Modern Language Association

http://www.mla.org/style

The Chicago Manual of Style

http://www.chicagomanualofstyle.org/tools_citationguide.html

American Psychological Association

http://apastyle.apa.org/

Notes:
  • Most online reference entries and articles do not have page numbers. Therefore, that information is unavailable for most Encyclopedia.com content. However, the date of retrieval is often important. Refer to each style’s convention regarding the best way to format page numbers and retrieval dates.
  • In addition to the MLA, Chicago, and APA styles, your school, university, publication, or institution may have its own requirements for citations. Therefore, be sure to refer to those guidelines when editing your bibliography or works cited list.

Bakelite

Bakelite Trade name (coined by its inventor US chemist Leo Baekeland) for a thermosetting plastic used for insulating purposes and in making paint. It was the first plastic made by the process of condensation, in which many molecules of two chemicals (in this case phenol and formaldehyde) are joined together to form large polymer molecules, by splitting off water molecules.

Cite this article
Pick a style below, and copy the text for your bibliography.

  • MLA
  • Chicago
  • APA

"Bakelite." World Encyclopedia. . Encyclopedia.com. 25 Feb. 2018 <http://www.encyclopedia.com>.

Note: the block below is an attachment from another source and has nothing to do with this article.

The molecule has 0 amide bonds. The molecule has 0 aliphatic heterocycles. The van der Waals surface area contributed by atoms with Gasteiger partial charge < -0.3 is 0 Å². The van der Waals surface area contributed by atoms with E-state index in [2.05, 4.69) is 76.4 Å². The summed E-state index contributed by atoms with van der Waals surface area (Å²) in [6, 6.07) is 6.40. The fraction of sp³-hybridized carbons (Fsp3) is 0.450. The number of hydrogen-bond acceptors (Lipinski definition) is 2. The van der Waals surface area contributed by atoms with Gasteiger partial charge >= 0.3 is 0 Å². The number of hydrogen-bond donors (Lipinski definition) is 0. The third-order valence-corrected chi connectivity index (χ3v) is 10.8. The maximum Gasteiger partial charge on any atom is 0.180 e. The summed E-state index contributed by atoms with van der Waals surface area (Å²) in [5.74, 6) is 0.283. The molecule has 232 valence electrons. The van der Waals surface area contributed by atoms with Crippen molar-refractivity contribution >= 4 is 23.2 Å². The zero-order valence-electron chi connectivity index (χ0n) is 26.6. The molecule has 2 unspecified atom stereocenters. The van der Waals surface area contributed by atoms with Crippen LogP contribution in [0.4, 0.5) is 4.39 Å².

"Bakelite." World Encyclopedia. . Encyclopedia.com. (February 25, 2018). http://www.encyclopedia.com/environment/encyclopedias-almanacs-transcripts-and-maps/bakelite

"Bakelite." World Encyclopedia. . Retrieved February 25, 2018 from Encyclopedia.com: http://www.encyclopedia.com/environment/encyclopedias-almanacs-transcripts-and-maps/bakelite

Learn more about citation styles

Citation styles

Encyclopedia.com gives you the ability to cite reference entries and articles according to common styles from the Modern Language Association (MLA), The Chicago Manual of Style, and the American Psychological Association (APA).

Within the “Cite this article” tool, pick a style to see how all available information looks when formatted according to that style. Then, copy and paste the text into your bibliography or works cited list.

Because each style has its own formatting nuances that evolve over time and not all information is available for every reference entry or article, Encyclopedia.com cannot guarantee each citation it generates. Therefore, it’s best to use Encyclopedia.com citations as a starting point before checking the style against your school or publication’s requirements and the most-recent information available at these sites:

Modern Language Association

http://www.mla.org/style

The Chicago Manual of Style

http://www.chicagomanualofstyle.org/tools_citationguide.html

American Psychological Association

http://apastyle.apa.org/

Notes: